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Road to Emmaus – sermon Easter 3 2020
When I was confirmed at the age of 12, a lovely lady in my church called Eileen gave me a framed picture of the famous Holman Hunt painting of Jesus standing holding an old fashioned lantern outside an overgrown door with his free hand held up as if to knock. Of course, this painting, called the Light of the World, is a depiction of the verse in the book of Revelation that says ‘Listen! I am standing at the door, knocking; if you hear my voice and open the door, I will come in to you and eat with you, and you with me.’
Although it’s a rather old fashioned image and Jesus looks decidedly Western, it’s an image that has remained with me and still gives me comfort and I’m sure is familiar to you as well.
It is a reminder that God never forces his presence on us but waits, to be invited into our lives.
Just like that famous painting, the story of the disciples on the Road to Emmaus is one that stays with us. Of all the stories in Luke’s gospel, this is one that we always remember. It is beautifully written and structured and hearing it read again is like hearing a favourite song or seeing a favourite family photo. Luke is painting a picture for us to savour, a picture of what the Christian life is like.
It has all the elements of the Christian walk, the image of a journey is a helpful one, we journey through our lives encountering different people and different challenges along the way. There is a reason why people over the centuries and from a number of religions have found pilgrimage to be a way to connect with God. The story of the road to Emmaus is a story of pilgrimage.
The travellers have a time when they are sad, they are downhearted, full of bitter disappointment, their hopes have been dashed. Then they encounter a stranger who encourages them to share their story, and so they pour their hearts out to this stranger, telling him everything that’s happened to them. Then the stranger teaches them, reveals to them what the scriptures are about, helps them to understand. The travellers then invite the stranger into their home, they want to spend more time with him. Then of course they have a meal and the moment the bread is broken, their eyes are opened and Jesus disappears. Without hesitation, they seem to leave the meal unfinished and head straight back to Jerusalem which for them now is a place of salvation rather than a place to hide from to share what they have heard with their friends. Their perspective is completely changed, their eyes have been opened to see a new future.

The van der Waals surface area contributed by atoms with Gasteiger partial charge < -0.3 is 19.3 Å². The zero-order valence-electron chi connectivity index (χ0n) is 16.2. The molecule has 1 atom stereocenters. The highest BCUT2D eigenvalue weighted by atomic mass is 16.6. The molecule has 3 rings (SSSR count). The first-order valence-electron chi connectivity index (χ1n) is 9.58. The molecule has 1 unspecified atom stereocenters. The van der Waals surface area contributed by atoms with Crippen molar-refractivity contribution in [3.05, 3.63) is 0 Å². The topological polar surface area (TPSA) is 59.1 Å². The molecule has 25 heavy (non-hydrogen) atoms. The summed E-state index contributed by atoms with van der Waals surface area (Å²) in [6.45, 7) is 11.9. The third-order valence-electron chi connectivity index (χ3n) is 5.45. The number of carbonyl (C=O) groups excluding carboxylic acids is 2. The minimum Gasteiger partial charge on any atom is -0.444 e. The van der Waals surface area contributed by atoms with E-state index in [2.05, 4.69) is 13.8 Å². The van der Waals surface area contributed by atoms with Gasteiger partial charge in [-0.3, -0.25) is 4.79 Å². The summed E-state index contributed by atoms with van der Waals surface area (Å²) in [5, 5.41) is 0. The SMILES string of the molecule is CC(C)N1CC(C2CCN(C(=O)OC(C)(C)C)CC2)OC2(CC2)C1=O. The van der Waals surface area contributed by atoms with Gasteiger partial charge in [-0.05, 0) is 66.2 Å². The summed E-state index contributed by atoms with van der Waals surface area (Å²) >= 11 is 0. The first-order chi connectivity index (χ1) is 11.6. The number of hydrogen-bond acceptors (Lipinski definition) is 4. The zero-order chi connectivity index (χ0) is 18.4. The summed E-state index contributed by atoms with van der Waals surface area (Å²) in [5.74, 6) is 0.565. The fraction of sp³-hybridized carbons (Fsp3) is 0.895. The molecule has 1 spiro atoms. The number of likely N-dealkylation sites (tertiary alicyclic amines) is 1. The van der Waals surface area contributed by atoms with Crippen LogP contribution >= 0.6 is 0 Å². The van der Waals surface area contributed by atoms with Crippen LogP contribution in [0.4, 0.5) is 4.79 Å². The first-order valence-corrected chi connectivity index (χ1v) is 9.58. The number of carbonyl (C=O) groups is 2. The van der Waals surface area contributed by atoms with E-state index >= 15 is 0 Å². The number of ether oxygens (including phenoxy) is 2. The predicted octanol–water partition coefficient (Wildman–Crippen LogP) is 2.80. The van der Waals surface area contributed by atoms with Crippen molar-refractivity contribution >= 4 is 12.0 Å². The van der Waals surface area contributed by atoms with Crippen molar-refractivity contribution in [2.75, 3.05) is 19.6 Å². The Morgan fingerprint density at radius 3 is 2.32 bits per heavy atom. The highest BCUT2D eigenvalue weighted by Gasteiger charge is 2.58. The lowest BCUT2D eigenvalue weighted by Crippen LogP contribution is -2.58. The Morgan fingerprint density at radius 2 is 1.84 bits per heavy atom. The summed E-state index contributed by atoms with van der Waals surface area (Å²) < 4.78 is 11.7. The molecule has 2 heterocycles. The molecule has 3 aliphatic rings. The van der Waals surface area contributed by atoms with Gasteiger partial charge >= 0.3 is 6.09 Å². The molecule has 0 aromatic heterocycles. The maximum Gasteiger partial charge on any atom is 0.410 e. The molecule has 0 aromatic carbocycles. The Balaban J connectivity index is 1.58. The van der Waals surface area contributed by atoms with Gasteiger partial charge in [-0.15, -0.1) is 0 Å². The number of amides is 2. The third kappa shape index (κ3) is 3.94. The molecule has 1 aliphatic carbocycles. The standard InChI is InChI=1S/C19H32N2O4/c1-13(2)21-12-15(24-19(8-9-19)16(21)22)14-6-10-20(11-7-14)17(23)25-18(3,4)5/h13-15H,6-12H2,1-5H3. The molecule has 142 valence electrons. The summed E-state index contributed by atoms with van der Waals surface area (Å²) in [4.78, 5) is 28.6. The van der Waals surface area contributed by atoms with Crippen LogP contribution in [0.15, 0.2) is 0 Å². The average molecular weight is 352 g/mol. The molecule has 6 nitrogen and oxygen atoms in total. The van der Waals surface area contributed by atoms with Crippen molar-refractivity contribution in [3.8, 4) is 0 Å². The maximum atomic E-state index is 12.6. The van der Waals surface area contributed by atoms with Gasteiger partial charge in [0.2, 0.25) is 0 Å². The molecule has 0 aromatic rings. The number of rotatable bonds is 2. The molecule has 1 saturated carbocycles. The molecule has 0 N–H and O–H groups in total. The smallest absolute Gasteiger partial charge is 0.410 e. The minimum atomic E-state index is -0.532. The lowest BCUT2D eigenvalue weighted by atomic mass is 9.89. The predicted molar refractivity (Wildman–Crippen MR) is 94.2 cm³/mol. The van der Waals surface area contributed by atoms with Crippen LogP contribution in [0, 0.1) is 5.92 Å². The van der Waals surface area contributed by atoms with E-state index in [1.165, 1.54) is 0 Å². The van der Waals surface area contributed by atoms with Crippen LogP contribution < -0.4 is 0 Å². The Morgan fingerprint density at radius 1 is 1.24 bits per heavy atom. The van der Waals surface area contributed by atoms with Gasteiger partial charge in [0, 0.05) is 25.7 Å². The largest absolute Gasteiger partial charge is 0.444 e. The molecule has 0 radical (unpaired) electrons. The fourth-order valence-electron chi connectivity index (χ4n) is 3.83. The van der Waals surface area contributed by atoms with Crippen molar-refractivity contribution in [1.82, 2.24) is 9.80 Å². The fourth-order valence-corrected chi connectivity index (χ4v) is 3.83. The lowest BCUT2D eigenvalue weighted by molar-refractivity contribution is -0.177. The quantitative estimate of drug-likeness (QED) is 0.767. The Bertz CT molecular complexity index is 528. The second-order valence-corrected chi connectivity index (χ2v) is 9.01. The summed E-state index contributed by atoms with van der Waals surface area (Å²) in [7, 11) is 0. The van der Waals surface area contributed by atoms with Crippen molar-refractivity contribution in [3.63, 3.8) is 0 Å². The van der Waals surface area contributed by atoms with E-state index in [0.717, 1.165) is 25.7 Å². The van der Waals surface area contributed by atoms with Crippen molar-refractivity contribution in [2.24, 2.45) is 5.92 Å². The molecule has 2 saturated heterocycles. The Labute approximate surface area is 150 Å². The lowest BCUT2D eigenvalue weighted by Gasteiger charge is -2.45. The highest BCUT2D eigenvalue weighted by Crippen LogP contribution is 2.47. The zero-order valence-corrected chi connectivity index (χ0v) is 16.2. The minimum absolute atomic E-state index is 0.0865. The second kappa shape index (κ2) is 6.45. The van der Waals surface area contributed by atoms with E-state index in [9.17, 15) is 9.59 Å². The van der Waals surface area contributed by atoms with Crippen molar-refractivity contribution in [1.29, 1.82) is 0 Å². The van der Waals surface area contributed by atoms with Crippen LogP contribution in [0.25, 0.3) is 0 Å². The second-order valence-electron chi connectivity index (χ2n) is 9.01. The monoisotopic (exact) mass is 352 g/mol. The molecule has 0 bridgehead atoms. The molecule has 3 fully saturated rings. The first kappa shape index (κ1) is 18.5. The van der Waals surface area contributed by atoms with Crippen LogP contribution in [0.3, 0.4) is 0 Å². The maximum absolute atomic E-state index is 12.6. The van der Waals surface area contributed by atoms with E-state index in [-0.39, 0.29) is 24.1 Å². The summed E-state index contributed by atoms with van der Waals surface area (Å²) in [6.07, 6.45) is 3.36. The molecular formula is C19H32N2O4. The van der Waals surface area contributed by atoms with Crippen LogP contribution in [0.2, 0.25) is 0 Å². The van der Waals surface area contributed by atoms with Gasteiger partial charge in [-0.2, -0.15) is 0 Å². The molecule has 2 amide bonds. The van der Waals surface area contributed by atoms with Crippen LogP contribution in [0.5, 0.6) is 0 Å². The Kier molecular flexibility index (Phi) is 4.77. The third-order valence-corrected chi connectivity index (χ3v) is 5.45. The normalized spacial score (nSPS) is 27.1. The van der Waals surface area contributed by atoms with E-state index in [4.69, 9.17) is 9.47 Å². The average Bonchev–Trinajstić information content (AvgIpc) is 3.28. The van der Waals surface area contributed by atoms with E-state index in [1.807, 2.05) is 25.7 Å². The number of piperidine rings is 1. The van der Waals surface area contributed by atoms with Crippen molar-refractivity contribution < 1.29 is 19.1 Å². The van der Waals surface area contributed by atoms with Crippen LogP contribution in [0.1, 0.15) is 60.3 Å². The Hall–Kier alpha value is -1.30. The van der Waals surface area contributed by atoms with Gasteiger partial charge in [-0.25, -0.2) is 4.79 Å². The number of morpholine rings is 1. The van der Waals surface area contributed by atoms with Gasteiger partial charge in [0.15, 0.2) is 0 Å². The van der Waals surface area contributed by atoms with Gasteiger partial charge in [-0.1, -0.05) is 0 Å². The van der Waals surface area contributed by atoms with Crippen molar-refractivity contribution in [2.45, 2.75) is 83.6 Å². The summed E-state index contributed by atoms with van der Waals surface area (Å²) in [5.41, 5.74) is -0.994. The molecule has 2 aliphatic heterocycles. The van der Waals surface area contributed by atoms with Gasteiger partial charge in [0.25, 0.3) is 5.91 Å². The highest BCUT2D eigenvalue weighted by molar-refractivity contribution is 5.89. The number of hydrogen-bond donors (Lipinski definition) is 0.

All of us who are Christians have experienced this journey. We repeat aspects of it throughout our lives.
There are three things I want to draw from this Emmaus story today. The first is that Jesus wants us to share with him what is happening. As we travel through this pandemic, I’ve been feeling Jesus coming alongside us saying ‘tell me what has been happening’. Sharing our difficulties and our sadness with God helps us to know that we are not alone. As the old hymn goes, ‘what a friend we have in Jesus, all our sins and grief to bear, what a privilege to carry, everything to God in prayer’.
The second thing is that we should turn to scripture, we should let God teach us through his word. All of the bible points to Jesus and shows us why he came. When was the last time you read some of your bible? Has your heart ever burned within you? Ask God to speak to you by his Spirit through his word.
The third thing is that Jesus always waits to be invited. In the story, the stranger made as if to carry on, but on the urging of Cleopas and his companion, Jesus stayed. We say those words when we pray compline: ‘Abide with us Lord Jesus, for the night is at hand and the day is now past.’ God delights in responding when we call on him and is only too ready to come and abide with us. James writes in his letter ‘draw near to God and he will draw near to you’. We call on God to stay with us, abide with us, we share with God all that is happening and we find our hearts burning within us once again.
Jesus says: ‘Listen! I am standing at the door, knocking; if you hear my voice and open the door, I will come in to you and eat with you, and you with me.’